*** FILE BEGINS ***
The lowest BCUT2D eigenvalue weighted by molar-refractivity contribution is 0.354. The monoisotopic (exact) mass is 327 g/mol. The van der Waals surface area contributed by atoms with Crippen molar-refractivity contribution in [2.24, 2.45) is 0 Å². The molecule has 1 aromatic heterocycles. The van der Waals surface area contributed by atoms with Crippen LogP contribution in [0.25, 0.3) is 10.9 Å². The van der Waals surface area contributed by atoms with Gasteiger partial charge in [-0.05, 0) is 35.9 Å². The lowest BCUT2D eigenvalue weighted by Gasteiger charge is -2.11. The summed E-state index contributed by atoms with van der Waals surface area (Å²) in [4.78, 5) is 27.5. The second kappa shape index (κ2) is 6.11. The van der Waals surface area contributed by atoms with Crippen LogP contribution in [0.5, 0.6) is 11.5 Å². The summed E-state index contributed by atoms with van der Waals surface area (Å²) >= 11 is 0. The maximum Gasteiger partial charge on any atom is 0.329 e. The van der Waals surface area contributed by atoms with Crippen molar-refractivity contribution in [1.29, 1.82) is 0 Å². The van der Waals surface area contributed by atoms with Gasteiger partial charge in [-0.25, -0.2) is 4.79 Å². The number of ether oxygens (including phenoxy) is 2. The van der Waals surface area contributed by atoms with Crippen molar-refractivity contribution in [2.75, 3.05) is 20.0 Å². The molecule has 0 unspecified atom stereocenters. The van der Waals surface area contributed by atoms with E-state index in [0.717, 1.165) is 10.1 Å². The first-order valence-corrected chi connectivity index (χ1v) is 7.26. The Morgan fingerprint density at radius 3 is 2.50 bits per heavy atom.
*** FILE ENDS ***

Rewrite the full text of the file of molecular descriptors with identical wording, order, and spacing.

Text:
The lowest BCUT2D eigenvalue weighted by molar-refractivity contribution is 0.354. The monoisotopic (exact) mass is 327 g/mol. The van der Waals surface area contributed by atoms with Crippen molar-refractivity contribution in [2.24, 2.45) is 0 Å². The molecule has 1 aromatic heterocycles. The van der Waals surface area contributed by atoms with Crippen LogP contribution in [0.25, 0.3) is 10.9 Å². The van der Waals surface area contributed by atoms with Gasteiger partial charge in [-0.05, 0) is 35.9 Å². The lowest BCUT2D eigenvalue weighted by Gasteiger charge is -2.11. The summed E-state index contributed by atoms with van der Waals surface area (Å²) in [4.78, 5) is 27.5. The second kappa shape index (κ2) is 6.11. The van der Waals surface area contributed by atoms with Crippen LogP contribution in [0.5, 0.6) is 11.5 Å². The summed E-state index contributed by atoms with van der Waals surface area (Å²) >= 11 is 0. The maximum Gasteiger partial charge on any atom is 0.329 e. The van der Waals surface area contributed by atoms with Crippen molar-refractivity contribution in [1.29, 1.82) is 0 Å². The van der Waals surface area contributed by atoms with Gasteiger partial charge in [-0.25, -0.2) is 4.79 Å². The number of ether oxygens (including phenoxy) is 2. The van der Waals surface area contributed by atoms with Crippen molar-refractivity contribution in [2.75, 3.05) is 20.0 Å². The molecule has 0 unspecified atom stereocenters. The van der Waals surface area contributed by atoms with E-state index in [0.717, 1.165) is 10.1 Å². The first-order valence-corrected chi connectivity index (χ1v) is 7.26. The Morgan fingerprint density at radius 3 is 2.50 bits per heavy atom.